Reality tells us reform is doable. It starts with creating a can-do attitude, fostering knowledge exchange. This acts as a catalyst for invention. Just ponder on those ancient times when our ancestors had improvised and built magnificent stone temples to worship their gods (some of them like Ġgantija have been standing for millennia) and this without access to machines. Neolithic temples are masterpieces of design and an engineering marvel. It goes without saying that we owe it to our ancestors to echo their endeavours – they are our torchbearers and silent mentors.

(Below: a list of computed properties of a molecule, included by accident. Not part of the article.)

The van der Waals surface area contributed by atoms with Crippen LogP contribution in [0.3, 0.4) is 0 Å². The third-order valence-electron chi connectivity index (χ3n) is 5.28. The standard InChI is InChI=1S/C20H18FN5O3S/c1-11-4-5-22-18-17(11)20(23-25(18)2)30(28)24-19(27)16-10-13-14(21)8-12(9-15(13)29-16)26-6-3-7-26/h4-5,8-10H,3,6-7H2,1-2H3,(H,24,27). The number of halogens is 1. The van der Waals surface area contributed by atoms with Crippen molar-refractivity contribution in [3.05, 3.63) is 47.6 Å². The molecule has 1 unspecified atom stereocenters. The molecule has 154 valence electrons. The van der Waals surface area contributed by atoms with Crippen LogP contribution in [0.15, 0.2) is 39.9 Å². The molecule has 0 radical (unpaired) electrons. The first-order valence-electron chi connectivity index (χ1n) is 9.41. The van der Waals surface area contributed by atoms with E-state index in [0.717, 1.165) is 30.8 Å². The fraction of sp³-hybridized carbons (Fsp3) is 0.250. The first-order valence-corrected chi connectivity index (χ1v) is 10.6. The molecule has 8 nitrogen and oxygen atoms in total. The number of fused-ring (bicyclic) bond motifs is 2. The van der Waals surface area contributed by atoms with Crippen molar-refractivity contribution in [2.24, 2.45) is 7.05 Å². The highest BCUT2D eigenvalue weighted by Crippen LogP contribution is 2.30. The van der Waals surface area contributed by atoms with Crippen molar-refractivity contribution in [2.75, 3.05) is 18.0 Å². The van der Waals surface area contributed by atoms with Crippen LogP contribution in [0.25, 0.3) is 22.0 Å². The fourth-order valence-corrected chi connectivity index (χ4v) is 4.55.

Moving on, we heard it many times in pre-budget speeches that the government of the day will provide clear leadership to lead us out of the woods and while we made good progress there is still a long way to go to be able to surmount future tech challenges. Ideally, both the public and private sectors should join hands to work in partnership to reposition our export potential in goods and services even though occasionally they act as strange bedfellows. Solutions need to transcend the political cycle. The medicine is bitter and to thrive the drivers of the economy need strong nerves, good leadership and weaned on proper funding. The cure involves reinventing the way things are done, collaborating more widely with ecosystems of organisations, cutting dead wood in bloated bureaucracies, resisting the occasional engagement of “Soldiers of Steel” to run government departments surreptitiously chosen as “persons of trust”. We need to inculcate meritocracy by investing in people of calibre. Purging cronyism in political appointments leads to a better and more equitable cohort of ablebodied people running the top echelons of government. As stated earlier, innovation starts with smart people, wherever they may be: R&D departments at start-ups, businesses from small to large, business accelerators, universities and research institutes. In a word – innovators. It is a fact that sustainable growth demands focus and input from a wide spectrum of connected parties. We envy the success enjoyed by tech giants. They bite the bullet; they do not shy away from problems but select a team made up of innovators, decision makers, visionaries and enablers – in short, uniting an active innovation eco-system.